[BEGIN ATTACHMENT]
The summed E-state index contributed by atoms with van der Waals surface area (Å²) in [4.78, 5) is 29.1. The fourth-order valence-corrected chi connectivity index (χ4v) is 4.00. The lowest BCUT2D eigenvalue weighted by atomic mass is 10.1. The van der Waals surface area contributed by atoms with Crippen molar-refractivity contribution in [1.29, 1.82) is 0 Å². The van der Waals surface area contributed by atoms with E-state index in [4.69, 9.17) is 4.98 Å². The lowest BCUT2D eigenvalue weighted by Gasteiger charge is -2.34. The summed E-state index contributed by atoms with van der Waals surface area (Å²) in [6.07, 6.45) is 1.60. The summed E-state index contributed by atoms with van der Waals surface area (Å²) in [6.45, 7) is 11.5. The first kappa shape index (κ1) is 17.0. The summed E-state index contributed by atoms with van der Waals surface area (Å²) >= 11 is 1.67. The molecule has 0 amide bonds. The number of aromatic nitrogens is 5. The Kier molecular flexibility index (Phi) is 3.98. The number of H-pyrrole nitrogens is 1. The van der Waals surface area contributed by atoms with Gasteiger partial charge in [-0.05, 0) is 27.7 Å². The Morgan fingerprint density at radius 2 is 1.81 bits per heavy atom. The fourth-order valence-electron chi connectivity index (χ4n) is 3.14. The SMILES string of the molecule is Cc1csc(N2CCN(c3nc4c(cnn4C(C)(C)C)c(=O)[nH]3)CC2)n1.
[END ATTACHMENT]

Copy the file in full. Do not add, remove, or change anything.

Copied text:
The summed E-state index contributed by atoms with van der Waals surface area (Å²) in [4.78, 5) is 29.1. The fourth-order valence-corrected chi connectivity index (χ4v) is 4.00. The lowest BCUT2D eigenvalue weighted by atomic mass is 10.1. The van der Waals surface area contributed by atoms with Crippen molar-refractivity contribution in [1.29, 1.82) is 0 Å². The van der Waals surface area contributed by atoms with E-state index in [4.69, 9.17) is 4.98 Å². The lowest BCUT2D eigenvalue weighted by Gasteiger charge is -2.34. The summed E-state index contributed by atoms with van der Waals surface area (Å²) in [6.07, 6.45) is 1.60. The summed E-state index contributed by atoms with van der Waals surface area (Å²) in [6.45, 7) is 11.5. The first kappa shape index (κ1) is 17.0. The summed E-state index contributed by atoms with van der Waals surface area (Å²) >= 11 is 1.67. The molecule has 0 amide bonds. The number of aromatic nitrogens is 5. The Kier molecular flexibility index (Phi) is 3.98. The number of H-pyrrole nitrogens is 1. The van der Waals surface area contributed by atoms with Gasteiger partial charge in [-0.05, 0) is 27.7 Å². The Morgan fingerprint density at radius 2 is 1.81 bits per heavy atom. The fourth-order valence-electron chi connectivity index (χ4n) is 3.14. The SMILES string of the molecule is Cc1csc(N2CCN(c3nc4c(cnn4C(C)(C)C)c(=O)[nH]3)CC2)n1.